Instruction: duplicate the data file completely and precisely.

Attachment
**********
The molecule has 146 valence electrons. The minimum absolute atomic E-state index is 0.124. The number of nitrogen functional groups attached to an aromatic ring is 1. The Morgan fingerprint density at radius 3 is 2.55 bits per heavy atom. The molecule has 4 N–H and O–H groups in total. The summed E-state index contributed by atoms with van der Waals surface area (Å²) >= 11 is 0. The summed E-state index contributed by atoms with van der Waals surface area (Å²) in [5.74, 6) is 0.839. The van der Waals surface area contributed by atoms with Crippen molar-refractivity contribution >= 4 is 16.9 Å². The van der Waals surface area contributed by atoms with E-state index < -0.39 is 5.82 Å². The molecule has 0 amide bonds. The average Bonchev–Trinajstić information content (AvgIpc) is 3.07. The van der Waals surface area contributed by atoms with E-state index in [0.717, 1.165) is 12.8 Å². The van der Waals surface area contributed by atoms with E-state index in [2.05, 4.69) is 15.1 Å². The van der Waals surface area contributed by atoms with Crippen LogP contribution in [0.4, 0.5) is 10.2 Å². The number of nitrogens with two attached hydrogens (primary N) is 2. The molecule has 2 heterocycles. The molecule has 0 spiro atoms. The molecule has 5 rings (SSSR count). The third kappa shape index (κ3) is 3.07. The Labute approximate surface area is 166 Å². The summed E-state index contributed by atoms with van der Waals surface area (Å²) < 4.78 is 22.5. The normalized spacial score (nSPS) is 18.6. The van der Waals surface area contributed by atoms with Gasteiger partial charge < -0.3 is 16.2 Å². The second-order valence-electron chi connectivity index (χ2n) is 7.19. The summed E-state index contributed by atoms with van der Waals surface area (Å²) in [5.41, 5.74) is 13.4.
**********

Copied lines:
The molecule has 146 valence electrons. The minimum absolute atomic E-state index is 0.124. The number of nitrogen functional groups attached to an aromatic ring is 1. The Morgan fingerprint density at radius 3 is 2.55 bits per heavy atom. The molecule has 4 N–H and O–H groups in total. The summed E-state index contributed by atoms with van der Waals surface area (Å²) >= 11 is 0. The summed E-state index contributed by atoms with van der Waals surface area (Å²) in [5.74, 6) is 0.839. The van der Waals surface area contributed by atoms with Crippen molar-refractivity contribution >= 4 is 16.9 Å². The van der Waals surface area contributed by atoms with E-state index < -0.39 is 5.82 Å². The molecule has 0 amide bonds. The average Bonchev–Trinajstić information content (AvgIpc) is 3.07. The van der Waals surface area contributed by atoms with E-state index in [0.717, 1.165) is 12.8 Å². The van der Waals surface area contributed by atoms with E-state index in [2.05, 4.69) is 15.1 Å². The van der Waals surface area contributed by atoms with Crippen LogP contribution in [0.4, 0.5) is 10.2 Å². The number of nitrogens with two attached hydrogens (primary N) is 2. The molecule has 2 heterocycles. The molecule has 0 spiro atoms. The molecule has 5 rings (SSSR count). The third kappa shape index (κ3) is 3.07. The Labute approximate surface area is 166 Å². The summed E-state index contributed by atoms with van der Waals surface area (Å²) < 4.78 is 22.5. The normalized spacial score (nSPS) is 18.6. The van der Waals surface area contributed by atoms with Gasteiger partial charge < -0.3 is 16.2 Å². The second-order valence-electron chi connectivity index (χ2n) is 7.19. The summed E-state index contributed by atoms with van der Waals surface area (Å²) in [5.41, 5.74) is 13.4.